"This decision gives President Trump and his fossil fuel allies a blank check to crush the solar revolution that we are experiencing in the United States," he said. "The surge in wind and solar deployment that is happening across the United States is the greatest force for blue-collar job creation in a generation. But with the solar tax credits expiring in four years, we must do everything we can to support the growth of solar investments and installations and the tens of thousands of jobs that come with them. President Trump should not use this decision as an excuse to kill the solar industry under the guise of domestic manufacturing."

Furthermore, Trump's decision could cost affect the American taxpayer, as Bloomberg reported:

"The U.S. offers incentives to encourage people to use clean energy, paying owners of solar-power systems a tax credit equal to 30 percent of the total installation costs. More expensive panels leads to higher costs, and that means taxpayers could be on the hook for about $1.23 billion more, according to an estimate from Cowen & Co. analyst Jeffrey Osborne."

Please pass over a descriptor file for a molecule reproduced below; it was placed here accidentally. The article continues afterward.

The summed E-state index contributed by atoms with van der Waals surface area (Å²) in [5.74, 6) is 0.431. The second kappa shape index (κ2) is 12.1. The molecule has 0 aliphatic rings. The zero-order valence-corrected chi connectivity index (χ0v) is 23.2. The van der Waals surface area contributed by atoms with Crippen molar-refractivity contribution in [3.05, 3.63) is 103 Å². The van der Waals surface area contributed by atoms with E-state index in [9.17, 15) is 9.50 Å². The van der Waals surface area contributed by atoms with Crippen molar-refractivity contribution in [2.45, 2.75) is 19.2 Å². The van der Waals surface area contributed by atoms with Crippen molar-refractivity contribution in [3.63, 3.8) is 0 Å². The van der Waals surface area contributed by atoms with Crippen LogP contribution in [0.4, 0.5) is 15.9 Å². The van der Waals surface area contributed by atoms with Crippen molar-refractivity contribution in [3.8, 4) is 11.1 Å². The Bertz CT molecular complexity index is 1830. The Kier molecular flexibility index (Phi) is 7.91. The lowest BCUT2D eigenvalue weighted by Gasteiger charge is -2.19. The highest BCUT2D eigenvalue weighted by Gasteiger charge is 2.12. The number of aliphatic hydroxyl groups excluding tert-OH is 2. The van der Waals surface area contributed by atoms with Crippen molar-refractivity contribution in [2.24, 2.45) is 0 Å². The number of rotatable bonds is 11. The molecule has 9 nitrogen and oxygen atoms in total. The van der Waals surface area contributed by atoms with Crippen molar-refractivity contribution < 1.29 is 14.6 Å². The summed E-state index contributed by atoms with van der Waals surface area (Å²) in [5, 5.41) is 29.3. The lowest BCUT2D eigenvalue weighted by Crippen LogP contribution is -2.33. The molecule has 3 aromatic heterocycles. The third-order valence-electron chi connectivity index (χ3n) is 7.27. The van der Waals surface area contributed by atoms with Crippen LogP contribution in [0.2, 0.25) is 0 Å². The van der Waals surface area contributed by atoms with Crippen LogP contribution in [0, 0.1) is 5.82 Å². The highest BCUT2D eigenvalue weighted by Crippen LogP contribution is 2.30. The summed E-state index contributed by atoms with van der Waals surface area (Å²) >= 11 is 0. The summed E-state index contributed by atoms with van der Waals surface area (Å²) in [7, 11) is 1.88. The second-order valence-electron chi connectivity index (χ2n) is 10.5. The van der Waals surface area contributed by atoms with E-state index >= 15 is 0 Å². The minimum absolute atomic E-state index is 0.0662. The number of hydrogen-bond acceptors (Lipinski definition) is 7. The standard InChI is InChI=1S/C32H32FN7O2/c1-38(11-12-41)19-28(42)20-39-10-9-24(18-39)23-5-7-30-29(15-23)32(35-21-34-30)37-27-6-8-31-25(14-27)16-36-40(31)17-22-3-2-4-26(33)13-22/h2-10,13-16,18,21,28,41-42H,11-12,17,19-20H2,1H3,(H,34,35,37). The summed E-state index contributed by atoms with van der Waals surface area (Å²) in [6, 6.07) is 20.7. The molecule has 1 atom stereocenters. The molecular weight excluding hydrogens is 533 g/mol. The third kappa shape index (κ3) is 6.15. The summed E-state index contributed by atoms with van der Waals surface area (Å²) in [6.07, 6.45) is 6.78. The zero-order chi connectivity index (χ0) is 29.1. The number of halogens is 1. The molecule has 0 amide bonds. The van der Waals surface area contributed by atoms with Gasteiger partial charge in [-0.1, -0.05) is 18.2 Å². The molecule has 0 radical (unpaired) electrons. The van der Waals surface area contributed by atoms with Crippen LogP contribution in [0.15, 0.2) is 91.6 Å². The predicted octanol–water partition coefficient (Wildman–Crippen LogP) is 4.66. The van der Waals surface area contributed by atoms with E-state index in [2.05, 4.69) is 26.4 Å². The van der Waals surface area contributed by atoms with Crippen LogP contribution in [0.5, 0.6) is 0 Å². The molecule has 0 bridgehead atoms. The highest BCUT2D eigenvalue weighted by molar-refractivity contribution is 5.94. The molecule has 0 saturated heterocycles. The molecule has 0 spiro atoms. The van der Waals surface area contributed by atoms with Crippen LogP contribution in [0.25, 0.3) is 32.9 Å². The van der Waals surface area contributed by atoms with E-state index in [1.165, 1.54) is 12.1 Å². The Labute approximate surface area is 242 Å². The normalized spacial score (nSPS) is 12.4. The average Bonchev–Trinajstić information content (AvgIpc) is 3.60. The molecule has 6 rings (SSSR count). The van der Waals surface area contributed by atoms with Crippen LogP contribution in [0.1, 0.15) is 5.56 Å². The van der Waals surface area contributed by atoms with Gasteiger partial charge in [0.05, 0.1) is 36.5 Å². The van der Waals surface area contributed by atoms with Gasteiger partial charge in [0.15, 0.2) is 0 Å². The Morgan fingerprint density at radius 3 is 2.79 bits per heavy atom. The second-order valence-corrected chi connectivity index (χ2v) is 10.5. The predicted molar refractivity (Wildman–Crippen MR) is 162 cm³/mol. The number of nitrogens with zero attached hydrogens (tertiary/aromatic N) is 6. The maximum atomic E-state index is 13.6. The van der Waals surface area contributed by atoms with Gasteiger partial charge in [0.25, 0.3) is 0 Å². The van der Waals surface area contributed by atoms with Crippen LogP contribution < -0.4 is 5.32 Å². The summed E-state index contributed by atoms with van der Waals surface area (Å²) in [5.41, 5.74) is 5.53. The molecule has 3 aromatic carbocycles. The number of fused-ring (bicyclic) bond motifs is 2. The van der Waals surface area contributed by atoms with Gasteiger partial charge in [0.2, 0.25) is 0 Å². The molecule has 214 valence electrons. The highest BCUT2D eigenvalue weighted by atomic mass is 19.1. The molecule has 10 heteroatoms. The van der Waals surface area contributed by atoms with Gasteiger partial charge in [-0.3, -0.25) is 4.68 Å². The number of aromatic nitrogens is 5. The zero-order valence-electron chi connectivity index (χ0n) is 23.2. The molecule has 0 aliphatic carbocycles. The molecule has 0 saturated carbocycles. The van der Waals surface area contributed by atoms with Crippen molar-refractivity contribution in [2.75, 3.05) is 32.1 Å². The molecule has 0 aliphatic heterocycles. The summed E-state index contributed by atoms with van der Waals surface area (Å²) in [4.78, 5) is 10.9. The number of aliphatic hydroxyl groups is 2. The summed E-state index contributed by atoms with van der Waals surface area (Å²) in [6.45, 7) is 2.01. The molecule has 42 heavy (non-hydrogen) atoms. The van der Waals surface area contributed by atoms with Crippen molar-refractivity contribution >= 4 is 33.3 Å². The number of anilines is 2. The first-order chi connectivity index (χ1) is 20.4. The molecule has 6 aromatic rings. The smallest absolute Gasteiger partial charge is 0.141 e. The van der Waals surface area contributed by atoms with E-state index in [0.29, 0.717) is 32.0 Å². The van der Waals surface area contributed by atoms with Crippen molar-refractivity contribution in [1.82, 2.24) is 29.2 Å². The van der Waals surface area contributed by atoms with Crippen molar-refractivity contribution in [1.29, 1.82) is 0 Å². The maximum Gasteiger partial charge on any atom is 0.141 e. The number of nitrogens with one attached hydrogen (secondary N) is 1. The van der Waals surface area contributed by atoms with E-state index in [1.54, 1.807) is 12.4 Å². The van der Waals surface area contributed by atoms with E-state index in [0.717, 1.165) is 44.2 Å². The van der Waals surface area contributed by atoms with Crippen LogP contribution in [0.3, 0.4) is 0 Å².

Even the conservative Heritage Foundation is against solar tariffs.

"The tariffs requested by Suniva and SolarWorld will make solar products and services in America more expensive and less competitive by removing inexpensive, often imported choices from other solar companies and their customers," Heritage trade policy analyst Katie Tubb wrote.

Trump, who has vowed to protect U.S. manufacturers from "unfair" imports, has not given a firm decision on the matter following the ITC's 4-0 vote last week.

"The President will examine the facts and make a determination that reflects the best interests of the United States," White House spokeswoman Natalie Strom said in a statement. "The U.S. solar manufacturing sector contributes to our energy security and economic prosperity."

Suniva praised the ITC's vote and called on the president to implement a tariff that "prevents China and its proxies from owning the sun."

The ITC will now develop a course of action to recommend to Trump by Nov. 13.

EcoWatch Daily Newsletter